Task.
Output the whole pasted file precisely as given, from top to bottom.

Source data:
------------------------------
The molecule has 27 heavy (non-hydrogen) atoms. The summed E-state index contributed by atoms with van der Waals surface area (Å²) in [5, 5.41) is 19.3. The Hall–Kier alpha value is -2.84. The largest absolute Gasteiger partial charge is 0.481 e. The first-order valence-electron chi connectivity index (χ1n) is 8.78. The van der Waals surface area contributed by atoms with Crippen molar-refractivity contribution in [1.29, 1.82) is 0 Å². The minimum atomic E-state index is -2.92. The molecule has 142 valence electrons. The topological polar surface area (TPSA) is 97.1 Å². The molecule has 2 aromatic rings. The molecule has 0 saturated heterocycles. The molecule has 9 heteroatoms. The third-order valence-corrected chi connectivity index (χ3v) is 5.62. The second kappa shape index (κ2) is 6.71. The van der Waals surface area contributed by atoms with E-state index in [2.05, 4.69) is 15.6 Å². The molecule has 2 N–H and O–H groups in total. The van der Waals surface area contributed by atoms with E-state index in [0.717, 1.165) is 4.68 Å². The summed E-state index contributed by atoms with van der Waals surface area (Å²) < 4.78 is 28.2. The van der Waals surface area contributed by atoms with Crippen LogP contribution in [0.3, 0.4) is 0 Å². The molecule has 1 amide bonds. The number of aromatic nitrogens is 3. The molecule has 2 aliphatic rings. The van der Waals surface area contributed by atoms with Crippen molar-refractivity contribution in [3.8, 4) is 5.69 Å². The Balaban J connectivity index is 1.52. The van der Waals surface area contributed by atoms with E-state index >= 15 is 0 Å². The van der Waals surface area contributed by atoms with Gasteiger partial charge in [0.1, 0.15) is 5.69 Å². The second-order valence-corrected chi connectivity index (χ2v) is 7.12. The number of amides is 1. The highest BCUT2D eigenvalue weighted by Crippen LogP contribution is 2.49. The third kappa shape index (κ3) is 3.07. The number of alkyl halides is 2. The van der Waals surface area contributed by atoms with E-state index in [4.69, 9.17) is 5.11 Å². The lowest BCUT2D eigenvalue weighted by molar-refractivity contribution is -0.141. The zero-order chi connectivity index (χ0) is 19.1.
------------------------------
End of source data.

The molecule has 27 heavy (non-hydrogen) atoms. The summed E-state index contributed by atoms with van der Waals surface area (Å²) in [5, 5.41) is 19.3. The Hall–Kier alpha value is -2.84. The largest absolute Gasteiger partial charge is 0.481 e. The first-order valence-electron chi connectivity index (χ1n) is 8.78. The van der Waals surface area contributed by atoms with Crippen molar-refractivity contribution in [1.29, 1.82) is 0 Å². The minimum atomic E-state index is -2.92. The molecule has 142 valence electrons. The topological polar surface area (TPSA) is 97.1 Å². The molecule has 2 aromatic rings. The molecule has 0 saturated heterocycles. The molecule has 9 heteroatoms. The third-order valence-corrected chi connectivity index (χ3v) is 5.62. The second kappa shape index (κ2) is 6.71. The van der Waals surface area contributed by atoms with E-state index in [2.05, 4.69) is 15.6 Å². The molecule has 2 N–H and O–H groups in total. The van der Waals surface area contributed by atoms with E-state index in [0.717, 1.165) is 4.68 Å². The summed E-state index contributed by atoms with van der Waals surface area (Å²) < 4.78 is 28.2. The van der Waals surface area contributed by atoms with Crippen LogP contribution in [0.3, 0.4) is 0 Å². The molecule has 1 amide bonds. The number of aromatic nitrogens is 3. The molecule has 2 aliphatic rings. The van der Waals surface area contributed by atoms with Crippen molar-refractivity contribution in [3.8, 4) is 5.69 Å². The Balaban J connectivity index is 1.52. The van der Waals surface area contributed by atoms with E-state index >= 15 is 0 Å². The van der Waals surface area contributed by atoms with Gasteiger partial charge in [0.1, 0.15) is 5.69 Å². The second-order valence-corrected chi connectivity index (χ2v) is 7.12. The number of amides is 1. The highest BCUT2D eigenvalue weighted by Crippen LogP contribution is 2.49. The third kappa shape index (κ3) is 3.07. The number of alkyl halides is 2. The van der Waals surface area contributed by atoms with E-state index in [4.69, 9.17) is 5.11 Å². The lowest BCUT2D eigenvalue weighted by molar-refractivity contribution is -0.141. The zero-order chi connectivity index (χ0) is 19.1.